While the West inflicts sanctions on Russia, Japan has decided to call it quits on a high-profile peace negotiation regarding the contested Kuril Islands.
Japan’s Prime Minister, Fumio Kishida, did not hide his motivation – pinning the decision directly on Russia’s invasion of Ukraine. By declaring the islands as an ‘integral part of Japan’, his words mimicked those of his Russian counterpart who has repeatedly claimed the exact same thing.
The Kuril Islands were always going to be drawn into the next major conflict. As a string of jewels sitting at the top of the Japanese peninsula, they have a complex ethnic history with the original inhabitants being neither Russian nor Japanese, but a people on the edge of extinction called the Ainu.
The Ainu have been incorporated into Japan (and to a lesser extent, Russia) with less than 1,000 isolated Ainu people living traditional lives. While there are more who identify as Ainu in the broader community, their existence is dwindling.
When the Japanese parliament recognised the Ainu as an ethnic Japanese minority – breaking with the strictly held monoculture narrative of Japan – it aided in consolidating the Kuril Islands as historically Japanese. In contrast, the Ainu in the North living under Russian control have been denied access to indigenous standing and so do not have hunting and fishing rights.
Japan and the Russian Federation remain engaged in a territorial dispute over four islands, all of which were annexed from Japan by the former Soviet Union at the close of the second world war when the victors were running around re-drawing map lines.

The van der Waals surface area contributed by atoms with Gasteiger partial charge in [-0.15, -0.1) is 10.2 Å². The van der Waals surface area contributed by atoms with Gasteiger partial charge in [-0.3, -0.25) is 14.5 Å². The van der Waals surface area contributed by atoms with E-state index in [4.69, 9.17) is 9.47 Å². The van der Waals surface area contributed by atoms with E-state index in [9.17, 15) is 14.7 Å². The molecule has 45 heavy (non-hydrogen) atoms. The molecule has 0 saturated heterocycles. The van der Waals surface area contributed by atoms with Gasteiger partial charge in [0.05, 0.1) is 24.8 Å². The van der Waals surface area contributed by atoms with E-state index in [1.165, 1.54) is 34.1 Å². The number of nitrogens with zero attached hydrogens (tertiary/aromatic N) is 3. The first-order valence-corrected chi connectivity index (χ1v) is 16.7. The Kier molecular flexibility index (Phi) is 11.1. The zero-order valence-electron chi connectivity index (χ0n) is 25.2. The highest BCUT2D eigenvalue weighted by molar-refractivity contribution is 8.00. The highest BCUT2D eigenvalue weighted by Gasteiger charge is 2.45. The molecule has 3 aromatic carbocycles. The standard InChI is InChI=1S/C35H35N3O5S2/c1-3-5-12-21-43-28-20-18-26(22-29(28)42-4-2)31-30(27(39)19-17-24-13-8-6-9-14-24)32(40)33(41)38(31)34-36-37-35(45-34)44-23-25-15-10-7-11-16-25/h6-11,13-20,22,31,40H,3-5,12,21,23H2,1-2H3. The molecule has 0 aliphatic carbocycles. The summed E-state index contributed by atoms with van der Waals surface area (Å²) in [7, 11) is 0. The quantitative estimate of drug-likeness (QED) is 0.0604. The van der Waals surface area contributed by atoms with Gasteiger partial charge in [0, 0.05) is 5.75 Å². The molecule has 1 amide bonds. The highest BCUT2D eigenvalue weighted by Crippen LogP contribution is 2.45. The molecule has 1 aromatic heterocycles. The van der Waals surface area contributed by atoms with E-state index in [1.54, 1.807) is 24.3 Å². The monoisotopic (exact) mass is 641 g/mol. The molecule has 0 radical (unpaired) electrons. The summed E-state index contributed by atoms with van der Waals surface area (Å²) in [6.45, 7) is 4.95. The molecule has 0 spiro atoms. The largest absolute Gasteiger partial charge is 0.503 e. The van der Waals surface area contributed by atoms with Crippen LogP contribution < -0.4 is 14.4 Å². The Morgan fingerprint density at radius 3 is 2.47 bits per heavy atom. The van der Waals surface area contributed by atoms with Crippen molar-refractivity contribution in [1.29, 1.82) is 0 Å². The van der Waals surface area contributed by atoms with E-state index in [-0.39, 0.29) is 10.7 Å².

The conquest erased the terms of the 1875 Treaty of Saint Petersburg, with Japan left to the mercy of the war’s victorious parties. Japan lost the right to the Kuril Islands under the San Francisco Peace Treaty, but with Russia not exactly classed as a ‘friend’ despite being on the winning side of the war, their regime was not recognised by the treaty. This left a vacuum of power surrounding the islands that was never properly sorted out in the inter-war period. Claims over the islands have been going back and forward between the two ever since, with the power dynamic shifting dramatically as Japan returned to global favour.
Unpicking the complex history of the islands does not change the present geopolitical environment.
Japan’s motivations for drawing a red line around the Kuril Islands probably has more to do with concerns over a coming Pacific conflict which has been threatened by their neighbour, China, for several years.
Russia and China signed a non-interference pact at the Shanghai Cooperation Organisation. It is not a passive agreement, but an active one that encourages its signatories to use their United Nations veto powers to prevent the rest of the world taking action against any member’s hostile behaviour. Essentially, the SCO de-fangs the tiny barking UN dog.
The shadowy power of the SCO has already been observed in relation to members of the Arab League (interested dialogue parties) quoting the pact when asked by humanitarian organisations why they refuse to interfere in China’s treatment of Muslim populations. Most geopolitical observers assumed that the SCO’s first serious use would be seen during Xi Jinping’s long-predicted invasion of Taiwan. Instead, Russia took a shot at Ukraine first. China, naturally, used its veto vote to stop the UN from acting.